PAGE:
H"istory doesn’t repeat, but it rhymes."
--- Mark Twain
There are a number of ways to skin a cat or analyze the fortunes of the bond market. Fed watching, economy and inflation forecasting, supply and demand analyzing - take your pick, mix and match ’em, above all be prepared to be humbled. If it were easy, I might not be writing Investment Outlooks for a living. (Surely a joke.) The older I get however, the more dependent I become on history. "Older, but wiser" goes the conciliatory saying with its presumption that age can lead to an understanding of sorts unavailable to the more youthful and less experienced. Those of us pressing 60 and beyond certainly hope so - it’s one of the few pegs we have left to hang our hats on. "I was here first" doesn’t cut it when you’re trying to outperform the bond market with a $350 billion portfolio. Perhaps age with its inherent appreciation for history does, however. If you can’t out analyze ’em or out Fed watch ’em then throw the history book at ‘em. Hopefully, as Mark Twain suggested, there will be a rhyme or two that leads to something that the rest of the pack has failed to pick up on.
This nouveau fascination with history actually began way back in my youth. Thomas Bailey’s The American Pageant was sort of my high school Bible - it still sits prominently on my library bookshelf. Later, Paul Johnson’s Modern Times and A History of the American People consumed hours and hours of personal reading and reflection. "They were us - we are them…we leave almost identical footprints in the sand," was the rhyme I heard more than anything else when reading them. And so it was only natural, I suppose, with such a heritage and completing my sixth decade and all, that I should turn to financial history in an attempt to outskin my feline bond market competitors. Now, there are two coffee-table sized books that sit prominently on the right side of my library desk - Triumph of the Optimists and the 2003 Yearbook of Ibbotson Associates’ Stocks, Bonds, Bills, and Inflation - where before there were none. Now, I turn to their historical statistics for bond market wisdom where before I would consume a myriad of Wall Street talking pieces. I’m placing more of my bets these days on the rhyme instead of the cacophonic noise. Let’s hope it works.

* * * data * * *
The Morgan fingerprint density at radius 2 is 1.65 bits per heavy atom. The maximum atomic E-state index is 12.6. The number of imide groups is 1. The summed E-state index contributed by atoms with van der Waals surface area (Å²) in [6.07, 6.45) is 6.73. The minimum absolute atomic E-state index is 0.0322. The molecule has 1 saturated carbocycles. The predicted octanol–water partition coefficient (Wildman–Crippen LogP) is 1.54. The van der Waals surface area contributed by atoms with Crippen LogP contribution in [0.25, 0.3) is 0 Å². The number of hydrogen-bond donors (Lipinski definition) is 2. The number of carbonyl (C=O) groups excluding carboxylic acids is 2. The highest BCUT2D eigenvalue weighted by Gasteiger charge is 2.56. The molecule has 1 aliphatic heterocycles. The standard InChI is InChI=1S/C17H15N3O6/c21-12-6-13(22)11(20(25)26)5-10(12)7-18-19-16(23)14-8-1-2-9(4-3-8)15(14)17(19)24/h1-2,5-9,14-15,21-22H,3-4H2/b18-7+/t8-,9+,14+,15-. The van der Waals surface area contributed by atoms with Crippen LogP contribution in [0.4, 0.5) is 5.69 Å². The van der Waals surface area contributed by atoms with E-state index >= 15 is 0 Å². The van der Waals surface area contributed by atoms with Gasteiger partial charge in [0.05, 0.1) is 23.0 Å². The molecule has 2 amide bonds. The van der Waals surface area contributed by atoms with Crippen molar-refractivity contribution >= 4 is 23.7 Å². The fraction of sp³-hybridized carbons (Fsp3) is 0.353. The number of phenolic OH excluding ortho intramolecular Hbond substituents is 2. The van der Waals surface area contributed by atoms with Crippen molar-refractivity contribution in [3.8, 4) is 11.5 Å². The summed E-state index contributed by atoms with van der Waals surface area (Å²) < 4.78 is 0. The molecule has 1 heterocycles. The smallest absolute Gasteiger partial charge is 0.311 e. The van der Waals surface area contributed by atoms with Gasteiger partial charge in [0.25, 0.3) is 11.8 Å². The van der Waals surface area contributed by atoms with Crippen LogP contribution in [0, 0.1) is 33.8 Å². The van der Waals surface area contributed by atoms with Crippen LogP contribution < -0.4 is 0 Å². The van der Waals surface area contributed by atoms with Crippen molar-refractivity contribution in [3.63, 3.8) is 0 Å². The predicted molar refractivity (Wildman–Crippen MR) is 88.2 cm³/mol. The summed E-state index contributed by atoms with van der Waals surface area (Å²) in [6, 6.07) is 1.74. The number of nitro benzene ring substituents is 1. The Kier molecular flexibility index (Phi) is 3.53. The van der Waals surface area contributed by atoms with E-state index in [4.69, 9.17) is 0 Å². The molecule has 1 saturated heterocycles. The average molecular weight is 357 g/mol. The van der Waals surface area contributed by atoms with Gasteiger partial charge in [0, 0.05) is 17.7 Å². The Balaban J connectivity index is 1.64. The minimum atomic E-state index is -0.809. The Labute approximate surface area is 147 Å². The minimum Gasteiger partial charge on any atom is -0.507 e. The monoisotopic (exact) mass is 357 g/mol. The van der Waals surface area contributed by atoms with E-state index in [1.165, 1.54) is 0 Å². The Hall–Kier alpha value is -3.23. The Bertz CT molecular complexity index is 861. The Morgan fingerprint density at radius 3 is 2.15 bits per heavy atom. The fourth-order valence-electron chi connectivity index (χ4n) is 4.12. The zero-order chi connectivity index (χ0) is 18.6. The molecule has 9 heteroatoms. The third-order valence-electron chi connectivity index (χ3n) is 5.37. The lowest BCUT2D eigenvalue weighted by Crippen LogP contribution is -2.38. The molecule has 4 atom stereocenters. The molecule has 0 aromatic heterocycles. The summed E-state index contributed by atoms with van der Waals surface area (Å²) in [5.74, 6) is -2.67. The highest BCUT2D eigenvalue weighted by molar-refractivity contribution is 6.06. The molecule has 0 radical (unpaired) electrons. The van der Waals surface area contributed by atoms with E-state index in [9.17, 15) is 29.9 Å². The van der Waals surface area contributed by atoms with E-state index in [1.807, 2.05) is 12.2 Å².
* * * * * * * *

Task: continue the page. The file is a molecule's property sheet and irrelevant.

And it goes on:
These two books are voluminous. I tell clients that one could be stranded on a desert island like Tom Hanks in "Castaway" and never finish appreciating all the information that lies inside. You want to know the long-term winner of the growth stock versus value horse race? Page 157 of the Ibbotson Yearbook will tell you. Do you want to know returns on South African bonds for the 20th century, decade by decade? Turn to page 281 of Triumph of the Optimists. Still, most of you wouldn’t go that far, even if you were stranded on a desert island. You’d start up a conversation with a volleyball named Wilson instead. So let me summarize a few of the highlights, a selective history of bonds that might make the most difference as we wind our way through the next 12 months or even the next 12 years.
First of all, as readers of my Outlooks discussing TIPS and real interest rates will remember, I find it fascinating that investors and economists believe that the real interest rate experience of the last two decades of the 20th century should be the norm for the first twenty years of the 21st. The "Outlook 2004" edition of the highly respected Bank Credit Analyst, for instance, states that the "equilibrium level for the fed funds rate is between 4 and 5%, so there is a long way to go before policy becomes restrictive." Not so, I would claim, especially given the history of real rates from Triumph of the Optimists shown on the following page.